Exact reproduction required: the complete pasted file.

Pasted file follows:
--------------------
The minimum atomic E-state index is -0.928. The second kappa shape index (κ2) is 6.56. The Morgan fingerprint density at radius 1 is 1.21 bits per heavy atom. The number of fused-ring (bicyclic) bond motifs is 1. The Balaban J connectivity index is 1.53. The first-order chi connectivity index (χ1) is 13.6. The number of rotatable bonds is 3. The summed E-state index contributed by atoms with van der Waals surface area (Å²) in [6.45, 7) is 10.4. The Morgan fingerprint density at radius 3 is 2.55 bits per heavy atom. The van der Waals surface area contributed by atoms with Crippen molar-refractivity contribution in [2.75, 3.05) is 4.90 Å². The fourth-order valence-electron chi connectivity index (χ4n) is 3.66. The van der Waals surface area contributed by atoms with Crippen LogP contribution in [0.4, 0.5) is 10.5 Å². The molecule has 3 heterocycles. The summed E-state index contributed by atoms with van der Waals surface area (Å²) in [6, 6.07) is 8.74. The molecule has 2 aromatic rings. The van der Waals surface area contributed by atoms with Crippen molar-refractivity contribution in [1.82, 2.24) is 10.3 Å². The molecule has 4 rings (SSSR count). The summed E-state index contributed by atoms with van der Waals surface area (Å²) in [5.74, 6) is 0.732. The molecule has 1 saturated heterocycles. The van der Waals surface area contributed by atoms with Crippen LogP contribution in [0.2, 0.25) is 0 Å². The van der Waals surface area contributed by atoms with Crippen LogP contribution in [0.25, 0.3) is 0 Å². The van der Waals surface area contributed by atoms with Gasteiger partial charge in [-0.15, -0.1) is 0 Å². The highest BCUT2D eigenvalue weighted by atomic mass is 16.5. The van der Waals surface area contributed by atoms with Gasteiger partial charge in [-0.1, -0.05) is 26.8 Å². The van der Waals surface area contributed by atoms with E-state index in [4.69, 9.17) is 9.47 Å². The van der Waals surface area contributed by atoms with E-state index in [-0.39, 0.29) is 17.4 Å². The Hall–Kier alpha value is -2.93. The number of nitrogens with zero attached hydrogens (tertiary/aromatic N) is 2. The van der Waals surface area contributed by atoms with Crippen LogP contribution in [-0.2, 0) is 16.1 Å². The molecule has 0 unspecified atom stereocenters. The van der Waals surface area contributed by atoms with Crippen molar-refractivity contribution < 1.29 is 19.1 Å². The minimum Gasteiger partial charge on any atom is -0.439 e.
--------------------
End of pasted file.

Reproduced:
The minimum atomic E-state index is -0.928. The second kappa shape index (κ2) is 6.56. The Morgan fingerprint density at radius 1 is 1.21 bits per heavy atom. The number of fused-ring (bicyclic) bond motifs is 1. The Balaban J connectivity index is 1.53. The first-order chi connectivity index (χ1) is 13.6. The number of rotatable bonds is 3. The summed E-state index contributed by atoms with van der Waals surface area (Å²) in [6.45, 7) is 10.4. The Morgan fingerprint density at radius 3 is 2.55 bits per heavy atom. The van der Waals surface area contributed by atoms with Crippen molar-refractivity contribution in [2.75, 3.05) is 4.90 Å². The fourth-order valence-electron chi connectivity index (χ4n) is 3.66. The van der Waals surface area contributed by atoms with Crippen LogP contribution in [0.4, 0.5) is 10.5 Å². The molecule has 3 heterocycles. The summed E-state index contributed by atoms with van der Waals surface area (Å²) in [6, 6.07) is 8.74. The molecule has 2 aromatic rings. The van der Waals surface area contributed by atoms with Crippen molar-refractivity contribution in [1.82, 2.24) is 10.3 Å². The molecule has 4 rings (SSSR count). The summed E-state index contributed by atoms with van der Waals surface area (Å²) in [5.74, 6) is 0.732. The molecule has 1 saturated heterocycles. The van der Waals surface area contributed by atoms with Crippen LogP contribution in [0.2, 0.25) is 0 Å². The van der Waals surface area contributed by atoms with Crippen LogP contribution in [0.25, 0.3) is 0 Å². The van der Waals surface area contributed by atoms with Gasteiger partial charge in [-0.15, -0.1) is 0 Å². The highest BCUT2D eigenvalue weighted by atomic mass is 16.5. The van der Waals surface area contributed by atoms with Gasteiger partial charge in [-0.1, -0.05) is 26.8 Å². The van der Waals surface area contributed by atoms with E-state index in [4.69, 9.17) is 9.47 Å². The van der Waals surface area contributed by atoms with E-state index in [-0.39, 0.29) is 17.4 Å². The Hall–Kier alpha value is -2.93. The number of nitrogens with zero attached hydrogens (tertiary/aromatic N) is 2. The van der Waals surface area contributed by atoms with Crippen LogP contribution in [-0.2, 0) is 16.1 Å². The molecule has 0 unspecified atom stereocenters. The van der Waals surface area contributed by atoms with Crippen molar-refractivity contribution < 1.29 is 19.1 Å². The minimum Gasteiger partial charge on any atom is -0.439 e.